Lassen County - Mines and Mineral Resources, by W. Burling Tucker, field Assistant. field Work in September, 1915.
Description (of Lassen County)
"Lassen County, in the northern part of the state, is bounded on the south by Plumas and Sierra counties, on the west by Shasta, on the north by Modoc, and on the east by the state of Nevada.
"The county has an area of 4680 square miles. It is a succession of mountain ranges, those in the western half being heavily timbered, and interspersed with valleys, both large and small, wherein are located numerous lakes, of which there are twenty-two. The most prominent of these is Eagle Lake, which lies twelve miles north of Susanville, near the center of the county, among the eastern spurs of the Sierra Nevada range...."
"The principal industries of the county are stock raising, dairying, mining, and lumbering."
Railroad Facilities (in Lassen County)
Lassen County is reached and traversed by three different railroads: The Western Pacific crosses the county east and west in the southern part; the Southern Pacific Railroad comes in from the east, starting at Fernley, on the Central Pacific about thirty miles east of Reno, Nevada, and continues through Honey Lake Valley as far as Westwood, where the headquarters of the Red River Lumber Company are located; the Nevada-California-Oregon Railroad, commencing at Reno, Nevada, and ending at Lakeview, Oregon, traverses the entire length of the east side of the county.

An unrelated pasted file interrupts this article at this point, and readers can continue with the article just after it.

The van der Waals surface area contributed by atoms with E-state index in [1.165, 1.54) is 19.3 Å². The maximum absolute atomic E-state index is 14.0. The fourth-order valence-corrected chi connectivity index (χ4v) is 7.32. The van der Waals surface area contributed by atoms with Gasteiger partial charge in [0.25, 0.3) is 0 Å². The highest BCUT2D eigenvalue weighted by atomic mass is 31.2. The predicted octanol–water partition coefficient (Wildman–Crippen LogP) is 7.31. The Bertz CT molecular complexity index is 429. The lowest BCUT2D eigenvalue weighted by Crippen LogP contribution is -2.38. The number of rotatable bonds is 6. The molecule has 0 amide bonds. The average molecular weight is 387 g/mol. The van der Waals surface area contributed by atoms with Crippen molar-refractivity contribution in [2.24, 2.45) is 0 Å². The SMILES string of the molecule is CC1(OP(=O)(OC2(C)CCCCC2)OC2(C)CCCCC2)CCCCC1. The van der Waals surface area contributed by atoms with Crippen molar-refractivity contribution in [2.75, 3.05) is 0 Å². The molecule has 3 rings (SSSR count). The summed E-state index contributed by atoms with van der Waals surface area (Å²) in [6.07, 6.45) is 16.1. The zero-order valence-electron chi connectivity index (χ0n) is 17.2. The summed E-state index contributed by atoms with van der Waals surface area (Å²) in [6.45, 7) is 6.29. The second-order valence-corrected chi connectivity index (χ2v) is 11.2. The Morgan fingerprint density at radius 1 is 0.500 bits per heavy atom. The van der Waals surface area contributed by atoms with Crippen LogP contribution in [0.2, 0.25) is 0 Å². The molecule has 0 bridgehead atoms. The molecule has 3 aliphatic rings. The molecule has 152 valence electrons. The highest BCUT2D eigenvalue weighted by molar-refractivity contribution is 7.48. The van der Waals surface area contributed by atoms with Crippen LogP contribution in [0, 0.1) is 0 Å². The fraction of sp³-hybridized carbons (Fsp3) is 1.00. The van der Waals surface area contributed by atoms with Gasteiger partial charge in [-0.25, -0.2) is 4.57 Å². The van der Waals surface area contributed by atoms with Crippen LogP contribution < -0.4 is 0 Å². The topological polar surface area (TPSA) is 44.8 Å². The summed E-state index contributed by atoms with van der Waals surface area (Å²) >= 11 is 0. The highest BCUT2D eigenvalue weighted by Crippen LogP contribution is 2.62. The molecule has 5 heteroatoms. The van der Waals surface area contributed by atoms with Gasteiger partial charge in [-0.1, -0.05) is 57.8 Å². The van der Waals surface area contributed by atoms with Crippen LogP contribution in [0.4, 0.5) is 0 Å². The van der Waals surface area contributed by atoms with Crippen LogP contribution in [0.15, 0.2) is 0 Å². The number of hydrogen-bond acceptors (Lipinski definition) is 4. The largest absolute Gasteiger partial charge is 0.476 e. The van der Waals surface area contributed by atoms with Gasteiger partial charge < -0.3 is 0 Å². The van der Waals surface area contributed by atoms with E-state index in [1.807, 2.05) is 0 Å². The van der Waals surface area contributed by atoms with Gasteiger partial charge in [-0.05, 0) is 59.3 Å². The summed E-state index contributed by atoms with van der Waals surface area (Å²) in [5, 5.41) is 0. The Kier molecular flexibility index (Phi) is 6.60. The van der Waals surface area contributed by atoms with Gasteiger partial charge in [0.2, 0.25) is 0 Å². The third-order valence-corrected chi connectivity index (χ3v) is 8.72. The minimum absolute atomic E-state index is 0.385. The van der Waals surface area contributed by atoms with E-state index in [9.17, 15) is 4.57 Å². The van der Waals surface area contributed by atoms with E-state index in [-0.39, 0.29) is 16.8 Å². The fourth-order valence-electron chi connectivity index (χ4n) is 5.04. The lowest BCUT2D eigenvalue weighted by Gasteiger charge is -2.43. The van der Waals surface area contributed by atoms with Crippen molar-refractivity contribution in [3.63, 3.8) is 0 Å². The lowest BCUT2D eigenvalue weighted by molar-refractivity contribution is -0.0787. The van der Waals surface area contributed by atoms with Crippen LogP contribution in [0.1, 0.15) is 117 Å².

Mining Conditions (in Lassen County)
"Owing to the larger part of the county being covered by eruptive overflows, which obscure all indications of the presence of valuable minerals, there are only two places in the county where mining has been carried on, resulting in bullion shipments, the most prominent of which is the Hayden Hill mining district...."
"South of Coopervale in Secs. 29 and 32, T. 28 N., R. 10 E., some good copper prospects have been developed, showing values in gold and silver. Among the mineral resources of this county are copper, gems, gypsum, gold, silver and sulphur."
Area: 4,531 square miles.
Population: 8,507 (1920 census).
Location: Northeast portion of state.
“Lassen County is one of the little explored sections of California. Since about 1912 a railroad traversing the county north and south has been in operation, thus affording opportunity for development along mineral and other lines.
“In fifty-sixth place, commercial production for 1918 was as follows:”
(Substance) Stone, miscellaneous; (Value) $1,100.
(* Please note this list does not include sand or gravel quarries.)
(pp. 848) “Lord, James H, marble works.”
“5994. Volcanic breccia, used as a building stone in Susanville. It is said to resist the action of fire, as shown during a recent conflagration in that town. Section five, township twenty-nine north, range thirteen east, eight and one half miles from Susanville, Lassen County.”
“...Susanville, at the head of Honeylake Valley, a distance of forty-two miles from Liegan. The town, which has an altitude of four thousand two hundred feet, is situated on a side hill at the foot of a bluff of volcanic tufa, which is being utilized for building purposes. When first quarried, it is soft enough to hew into shape with an ax; after exposure it hardens, but never attains sufficient hardness to be accounted a first-class building stone. Lassen Butte, which is partly in this county, with the smaller craters in its surrounding neighborhood, seems to have been the source....”
“A belt of white crystalline limestone runs along the east slope of the Gabilan range, in places forming the main ridge. (See XIth Report, California State Mining Bureau, p. 370, Monograph XIII, U. S. Geological Survey, p. 181.)”